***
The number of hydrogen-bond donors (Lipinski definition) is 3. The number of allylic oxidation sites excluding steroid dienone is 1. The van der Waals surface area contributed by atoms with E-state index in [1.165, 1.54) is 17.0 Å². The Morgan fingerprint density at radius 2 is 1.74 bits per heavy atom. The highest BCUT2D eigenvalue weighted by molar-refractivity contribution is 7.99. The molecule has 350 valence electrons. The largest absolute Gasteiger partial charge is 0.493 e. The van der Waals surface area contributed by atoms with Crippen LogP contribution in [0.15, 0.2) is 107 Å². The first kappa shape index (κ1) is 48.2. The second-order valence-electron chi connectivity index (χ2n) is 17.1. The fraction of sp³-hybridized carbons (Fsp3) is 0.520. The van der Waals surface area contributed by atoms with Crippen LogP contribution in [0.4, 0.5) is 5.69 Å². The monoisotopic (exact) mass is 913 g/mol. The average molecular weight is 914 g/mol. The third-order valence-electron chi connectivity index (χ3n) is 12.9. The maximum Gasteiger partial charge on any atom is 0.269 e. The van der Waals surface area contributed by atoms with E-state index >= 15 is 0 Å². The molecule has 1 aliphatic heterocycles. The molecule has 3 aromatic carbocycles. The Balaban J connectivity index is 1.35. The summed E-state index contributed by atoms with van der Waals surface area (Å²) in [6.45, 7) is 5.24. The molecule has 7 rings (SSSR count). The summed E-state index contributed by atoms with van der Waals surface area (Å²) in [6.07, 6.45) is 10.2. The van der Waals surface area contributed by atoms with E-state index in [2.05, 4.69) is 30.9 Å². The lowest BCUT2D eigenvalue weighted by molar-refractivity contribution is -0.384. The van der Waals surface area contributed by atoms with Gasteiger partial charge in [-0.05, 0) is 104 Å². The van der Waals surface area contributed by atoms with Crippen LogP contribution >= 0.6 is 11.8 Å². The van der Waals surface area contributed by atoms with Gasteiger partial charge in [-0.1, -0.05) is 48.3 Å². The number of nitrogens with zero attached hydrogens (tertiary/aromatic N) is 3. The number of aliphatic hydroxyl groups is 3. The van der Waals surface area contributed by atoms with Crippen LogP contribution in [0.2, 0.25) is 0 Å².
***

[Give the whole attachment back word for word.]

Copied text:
The number of hydrogen-bond donors (Lipinski definition) is 3. The number of allylic oxidation sites excluding steroid dienone is 1. The van der Waals surface area contributed by atoms with E-state index in [1.165, 1.54) is 17.0 Å². The Morgan fingerprint density at radius 2 is 1.74 bits per heavy atom. The highest BCUT2D eigenvalue weighted by molar-refractivity contribution is 7.99. The molecule has 350 valence electrons. The largest absolute Gasteiger partial charge is 0.493 e. The van der Waals surface area contributed by atoms with Crippen LogP contribution in [0.15, 0.2) is 107 Å². The first kappa shape index (κ1) is 48.2. The second-order valence-electron chi connectivity index (χ2n) is 17.1. The fraction of sp³-hybridized carbons (Fsp3) is 0.520. The van der Waals surface area contributed by atoms with Crippen LogP contribution in [0.4, 0.5) is 5.69 Å². The monoisotopic (exact) mass is 913 g/mol. The average molecular weight is 914 g/mol. The third-order valence-electron chi connectivity index (χ3n) is 12.9. The maximum Gasteiger partial charge on any atom is 0.269 e. The van der Waals surface area contributed by atoms with E-state index >= 15 is 0 Å². The molecule has 1 aliphatic heterocycles. The molecule has 3 aromatic carbocycles. The Balaban J connectivity index is 1.35. The summed E-state index contributed by atoms with van der Waals surface area (Å²) in [6.45, 7) is 5.24. The molecule has 7 rings (SSSR count). The summed E-state index contributed by atoms with van der Waals surface area (Å²) in [6.07, 6.45) is 10.2. The van der Waals surface area contributed by atoms with E-state index in [2.05, 4.69) is 30.9 Å². The lowest BCUT2D eigenvalue weighted by molar-refractivity contribution is -0.384. The van der Waals surface area contributed by atoms with Gasteiger partial charge in [-0.05, 0) is 104 Å². The van der Waals surface area contributed by atoms with Crippen LogP contribution >= 0.6 is 11.8 Å². The van der Waals surface area contributed by atoms with Gasteiger partial charge in [-0.1, -0.05) is 48.3 Å². The number of nitrogens with zero attached hydrogens (tertiary/aromatic N) is 3. The number of aliphatic hydroxyl groups is 3. The van der Waals surface area contributed by atoms with Crippen LogP contribution in [0.2, 0.25) is 0 Å².